10 Expert Tips for Doing Adventure Travel Right

By Michael Lanza

What exactly is “adventure travel?” While we may all define it slightly differently, I think there are universal commonalities to it. Real adventure transports you into a physical and emotional place you have never gone before, or rarely go. It brings surprises and occasionally hardships. But the good surprises are a gift that often comes wrapped in wonder and awe, while the hardships teach us something about the world and, usually, about ourselves.

Our earliest adventures can help kindle a fire for more experiences that deliver that buzz again—that feeling of being entirely on your own and not knowing what’s going to happen next, but whatever lies ahead, you’re eager to leap into it.

I’ve been fortunate to build a career around outdoor writing and photography and explore the backcountry of many national parks and wilderness areas, as well as travel around the world to pursue adventures from Patagonia to Iceland, Norway to Nepal to New Zealand and other places.

My idea of adventure travel has evolved quite a bit over half a lifetime.

Scrambling Bernia Ridge in Spain's Aitana Mountains.
Scrambling Bernia Ridge in Spain’s Aitana Mountains.

Today, I find that buzz more elusive. Experience makes you safer, more confident, and less susceptible to surprises—and all of that’s generally good. But I hope to never strip away all of the surprise and mystery from travel.

I still recapture that feeling now and then, as I did not long ago on New Zealand’s hardest hut trek, the Dusky Track. And these days, I often experience that surprise and wonder vicariously, through taking my kids on adventures that give them that buzz of discovering new surprises.

Hi, I’m Michael Lanza, creator of The Big Outside, which has made several top outdoors blog lists. Click here to sign up for my FREE email newsletter. Join The Big Outside to get full access to all of my blog’s stories. Please follow my adventures on Facebook, Twitter, Instagram, and Youtube.


And those don’t have to be overseas: My kids have gotten that buzz many times domestically, including when we whitewater rafted and kayaked Idaho’s remote Middle Fork of the Salmon River, and backpacked the spectacular canyon of the Paria River in Utah and Arizona.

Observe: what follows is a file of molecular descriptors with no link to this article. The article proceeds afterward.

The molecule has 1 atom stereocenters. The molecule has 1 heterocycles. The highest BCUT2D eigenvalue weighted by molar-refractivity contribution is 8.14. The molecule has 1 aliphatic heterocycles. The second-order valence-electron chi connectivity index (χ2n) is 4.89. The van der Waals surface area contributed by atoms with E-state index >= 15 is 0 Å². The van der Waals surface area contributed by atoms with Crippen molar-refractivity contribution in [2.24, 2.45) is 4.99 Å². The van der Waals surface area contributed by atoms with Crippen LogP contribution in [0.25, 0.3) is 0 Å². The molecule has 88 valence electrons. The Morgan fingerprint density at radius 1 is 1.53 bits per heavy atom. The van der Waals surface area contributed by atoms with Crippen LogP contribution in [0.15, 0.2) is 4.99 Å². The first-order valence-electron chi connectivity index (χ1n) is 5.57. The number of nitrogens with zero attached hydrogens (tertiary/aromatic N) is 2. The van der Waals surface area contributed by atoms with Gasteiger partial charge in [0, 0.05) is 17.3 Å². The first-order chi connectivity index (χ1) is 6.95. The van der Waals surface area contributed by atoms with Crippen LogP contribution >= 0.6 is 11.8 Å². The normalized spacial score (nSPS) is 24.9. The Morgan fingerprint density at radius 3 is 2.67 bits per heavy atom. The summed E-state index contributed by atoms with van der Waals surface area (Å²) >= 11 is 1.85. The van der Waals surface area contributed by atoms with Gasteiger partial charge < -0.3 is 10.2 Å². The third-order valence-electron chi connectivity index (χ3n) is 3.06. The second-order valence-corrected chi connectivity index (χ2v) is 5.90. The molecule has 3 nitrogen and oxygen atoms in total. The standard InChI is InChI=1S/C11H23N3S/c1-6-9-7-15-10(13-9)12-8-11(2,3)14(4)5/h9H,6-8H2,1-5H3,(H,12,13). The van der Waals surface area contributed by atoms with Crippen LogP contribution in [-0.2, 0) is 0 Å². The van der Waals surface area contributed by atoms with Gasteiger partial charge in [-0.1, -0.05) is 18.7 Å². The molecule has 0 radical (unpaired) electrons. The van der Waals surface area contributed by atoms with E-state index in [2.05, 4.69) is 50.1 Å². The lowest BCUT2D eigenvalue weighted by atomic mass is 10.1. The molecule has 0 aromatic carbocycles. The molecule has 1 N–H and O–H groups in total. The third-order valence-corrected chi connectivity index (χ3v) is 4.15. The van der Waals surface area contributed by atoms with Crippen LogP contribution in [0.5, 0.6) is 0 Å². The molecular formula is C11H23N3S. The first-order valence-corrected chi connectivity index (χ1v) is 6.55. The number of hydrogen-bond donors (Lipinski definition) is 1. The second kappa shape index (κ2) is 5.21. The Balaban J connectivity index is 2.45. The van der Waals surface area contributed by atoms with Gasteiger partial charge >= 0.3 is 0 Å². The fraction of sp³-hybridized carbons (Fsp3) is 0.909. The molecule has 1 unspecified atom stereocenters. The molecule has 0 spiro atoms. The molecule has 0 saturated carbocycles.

I’ve found there are universal aspects to any great adventure. So whether you’re planning your first national park visit or an international trek, I think you’ll draw some ideas and inspiration from these 10 tips for more rewarding adventure travel.

Click on any photo to read my story about that trip, and please share your own tips or thoughts on my tips in the comments section at the bottom of this story.

Hiking Trail 712 in Parco Naturale Paneveggio Pale di San Martino, in Italy's Dolomite Mountains.
Hiking in Parco Naturale Paneveggio Pale di San Martino, in Italy’s Dolomites.

No. 1 Do Some Research

When I was planning a multi-day, hut-to-hut trek for my family in Italy’s Dolomite Mountains (lead photo at top of story), I realized we were heading to a very popular destination that would be packed with tourists in the high season, especially August. So besides planning our trip for mid-July, I wanted to find a trail that would be less crowded than the well-known and extremely popular Alta Via 1, which I’d read about many times in magazines and websites.

I found that the Alta Via 2 was considered the hardest of the high routes through the Dolomites. On it, we’d enjoy a similar experience as on the AV 1 in terms of scenery, huts, and culture, but we’d see far fewer people, have less difficulty booking huts, and as a bonus (in my view), we’d enjoy some rugged hiking that would deliver more excitement than the popular, well-manicured trails. I was right, as you can read about in my story “The World’s Most Beautiful Trail: Trekking the Alta Via 2 Through Italy’s Dolomite Mountains.”

Find out all you can about where you’re going before you get there—it will help you have a better experience. One of the smartest things I’ve ever done was to start a list of trip ideas, years ago, including planning details and information sources (like links to stories); it’s now well over 18,000 words long—and growing—with hundreds of trip ideas. (I need to live a long time.) Keeping a list of trip ideas will provide motivation to keep getting you out again and again.